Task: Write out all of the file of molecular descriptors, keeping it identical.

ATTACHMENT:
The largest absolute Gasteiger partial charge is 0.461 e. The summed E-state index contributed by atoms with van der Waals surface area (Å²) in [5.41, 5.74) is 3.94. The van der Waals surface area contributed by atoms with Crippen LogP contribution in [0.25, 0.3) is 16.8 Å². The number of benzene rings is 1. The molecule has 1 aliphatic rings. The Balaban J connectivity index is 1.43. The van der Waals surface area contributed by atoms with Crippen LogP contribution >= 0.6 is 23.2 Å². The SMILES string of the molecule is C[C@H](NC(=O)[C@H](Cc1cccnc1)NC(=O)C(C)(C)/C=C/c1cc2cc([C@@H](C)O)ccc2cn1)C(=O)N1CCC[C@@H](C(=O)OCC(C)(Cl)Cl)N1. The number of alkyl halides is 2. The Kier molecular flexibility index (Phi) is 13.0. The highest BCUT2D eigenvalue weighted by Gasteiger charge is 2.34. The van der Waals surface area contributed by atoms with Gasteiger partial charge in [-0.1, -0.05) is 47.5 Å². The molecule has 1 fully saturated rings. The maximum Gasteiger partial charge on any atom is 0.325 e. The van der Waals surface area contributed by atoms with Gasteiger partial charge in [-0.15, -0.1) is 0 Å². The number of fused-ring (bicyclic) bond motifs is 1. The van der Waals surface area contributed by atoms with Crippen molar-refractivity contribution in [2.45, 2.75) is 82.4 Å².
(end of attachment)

The largest absolute Gasteiger partial charge is 0.461 e. The summed E-state index contributed by atoms with van der Waals surface area (Å²) in [5.41, 5.74) is 3.94. The van der Waals surface area contributed by atoms with Crippen LogP contribution in [0.25, 0.3) is 16.8 Å². The number of benzene rings is 1. The molecule has 1 aliphatic rings. The Balaban J connectivity index is 1.43. The van der Waals surface area contributed by atoms with Crippen LogP contribution >= 0.6 is 23.2 Å². The SMILES string of the molecule is C[C@H](NC(=O)[C@H](Cc1cccnc1)NC(=O)C(C)(C)/C=C/c1cc2cc([C@@H](C)O)ccc2cn1)C(=O)N1CCC[C@@H](C(=O)OCC(C)(Cl)Cl)N1. The number of alkyl halides is 2. The Kier molecular flexibility index (Phi) is 13.0. The highest BCUT2D eigenvalue weighted by Gasteiger charge is 2.34. The van der Waals surface area contributed by atoms with Gasteiger partial charge in [-0.1, -0.05) is 47.5 Å². The molecule has 1 fully saturated rings. The maximum Gasteiger partial charge on any atom is 0.325 e. The van der Waals surface area contributed by atoms with Gasteiger partial charge in [-0.15, -0.1) is 0 Å². The number of fused-ring (bicyclic) bond motifs is 1. The van der Waals surface area contributed by atoms with Crippen molar-refractivity contribution in [2.45, 2.75) is 82.4 Å².